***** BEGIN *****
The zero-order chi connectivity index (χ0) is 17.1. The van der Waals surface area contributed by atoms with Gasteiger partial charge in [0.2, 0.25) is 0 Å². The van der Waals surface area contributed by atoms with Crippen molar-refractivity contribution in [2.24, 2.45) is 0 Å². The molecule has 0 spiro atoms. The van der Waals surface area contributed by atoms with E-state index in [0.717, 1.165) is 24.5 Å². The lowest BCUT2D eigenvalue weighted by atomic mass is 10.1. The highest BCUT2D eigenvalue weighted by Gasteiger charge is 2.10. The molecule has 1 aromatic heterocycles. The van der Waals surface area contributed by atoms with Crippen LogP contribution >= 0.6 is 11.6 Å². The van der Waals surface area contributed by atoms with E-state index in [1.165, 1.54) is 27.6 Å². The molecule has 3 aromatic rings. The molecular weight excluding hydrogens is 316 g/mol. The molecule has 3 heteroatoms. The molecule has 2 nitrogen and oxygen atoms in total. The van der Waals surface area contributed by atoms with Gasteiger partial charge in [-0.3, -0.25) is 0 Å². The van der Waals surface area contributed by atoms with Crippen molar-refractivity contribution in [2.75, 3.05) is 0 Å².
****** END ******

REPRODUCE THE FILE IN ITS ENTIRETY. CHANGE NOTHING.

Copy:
The zero-order chi connectivity index (χ0) is 17.1. The van der Waals surface area contributed by atoms with Gasteiger partial charge in [0.2, 0.25) is 0 Å². The van der Waals surface area contributed by atoms with Crippen molar-refractivity contribution in [2.24, 2.45) is 0 Å². The molecule has 0 spiro atoms. The van der Waals surface area contributed by atoms with E-state index in [0.717, 1.165) is 24.5 Å². The lowest BCUT2D eigenvalue weighted by atomic mass is 10.1. The highest BCUT2D eigenvalue weighted by Gasteiger charge is 2.10. The molecule has 1 aromatic heterocycles. The van der Waals surface area contributed by atoms with Crippen LogP contribution >= 0.6 is 11.6 Å². The van der Waals surface area contributed by atoms with E-state index in [1.165, 1.54) is 27.6 Å². The molecule has 3 aromatic rings. The molecular weight excluding hydrogens is 316 g/mol. The molecule has 3 heteroatoms. The molecule has 2 nitrogen and oxygen atoms in total. The van der Waals surface area contributed by atoms with Gasteiger partial charge in [-0.3, -0.25) is 0 Å². The van der Waals surface area contributed by atoms with Crippen molar-refractivity contribution in [2.75, 3.05) is 0 Å².